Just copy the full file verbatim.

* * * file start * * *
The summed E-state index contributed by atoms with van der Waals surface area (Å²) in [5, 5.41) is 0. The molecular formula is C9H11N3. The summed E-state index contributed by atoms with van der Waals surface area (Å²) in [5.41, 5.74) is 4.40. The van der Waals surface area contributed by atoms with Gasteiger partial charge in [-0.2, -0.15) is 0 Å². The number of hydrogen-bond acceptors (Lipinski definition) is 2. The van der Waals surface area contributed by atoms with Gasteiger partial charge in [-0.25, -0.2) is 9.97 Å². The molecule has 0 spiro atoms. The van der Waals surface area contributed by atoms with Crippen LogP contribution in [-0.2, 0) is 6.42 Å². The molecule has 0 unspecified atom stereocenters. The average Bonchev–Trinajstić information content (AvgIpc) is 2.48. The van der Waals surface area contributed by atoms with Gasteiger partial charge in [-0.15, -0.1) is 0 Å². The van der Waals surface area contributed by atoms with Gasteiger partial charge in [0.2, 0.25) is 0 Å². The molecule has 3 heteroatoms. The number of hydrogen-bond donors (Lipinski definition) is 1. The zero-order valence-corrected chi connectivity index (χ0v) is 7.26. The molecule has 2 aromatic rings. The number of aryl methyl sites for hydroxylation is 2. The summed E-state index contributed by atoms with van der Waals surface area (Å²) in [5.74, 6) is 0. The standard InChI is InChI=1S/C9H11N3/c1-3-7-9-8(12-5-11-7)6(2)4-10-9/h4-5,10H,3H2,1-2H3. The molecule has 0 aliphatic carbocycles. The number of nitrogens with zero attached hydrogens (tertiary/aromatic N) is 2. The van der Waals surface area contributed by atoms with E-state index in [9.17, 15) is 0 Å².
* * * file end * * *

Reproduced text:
The summed E-state index contributed by atoms with van der Waals surface area (Å²) in [5, 5.41) is 0. The molecular formula is C9H11N3. The summed E-state index contributed by atoms with van der Waals surface area (Å²) in [5.41, 5.74) is 4.40. The van der Waals surface area contributed by atoms with Gasteiger partial charge in [-0.2, -0.15) is 0 Å². The number of hydrogen-bond acceptors (Lipinski definition) is 2. The van der Waals surface area contributed by atoms with Gasteiger partial charge in [-0.25, -0.2) is 9.97 Å². The molecule has 0 spiro atoms. The van der Waals surface area contributed by atoms with Crippen LogP contribution in [-0.2, 0) is 6.42 Å². The molecule has 0 unspecified atom stereocenters. The average Bonchev–Trinajstić information content (AvgIpc) is 2.48. The van der Waals surface area contributed by atoms with Gasteiger partial charge in [-0.15, -0.1) is 0 Å². The van der Waals surface area contributed by atoms with Gasteiger partial charge in [0.2, 0.25) is 0 Å². The molecule has 3 heteroatoms. The number of hydrogen-bond donors (Lipinski definition) is 1. The zero-order valence-corrected chi connectivity index (χ0v) is 7.26. The molecule has 2 aromatic rings. The number of aryl methyl sites for hydroxylation is 2. The summed E-state index contributed by atoms with van der Waals surface area (Å²) in [5.74, 6) is 0. The standard InChI is InChI=1S/C9H11N3/c1-3-7-9-8(12-5-11-7)6(2)4-10-9/h4-5,10H,3H2,1-2H3. The molecule has 0 aliphatic carbocycles. The number of nitrogens with zero attached hydrogens (tertiary/aromatic N) is 2. The van der Waals surface area contributed by atoms with E-state index in [9.17, 15) is 0 Å².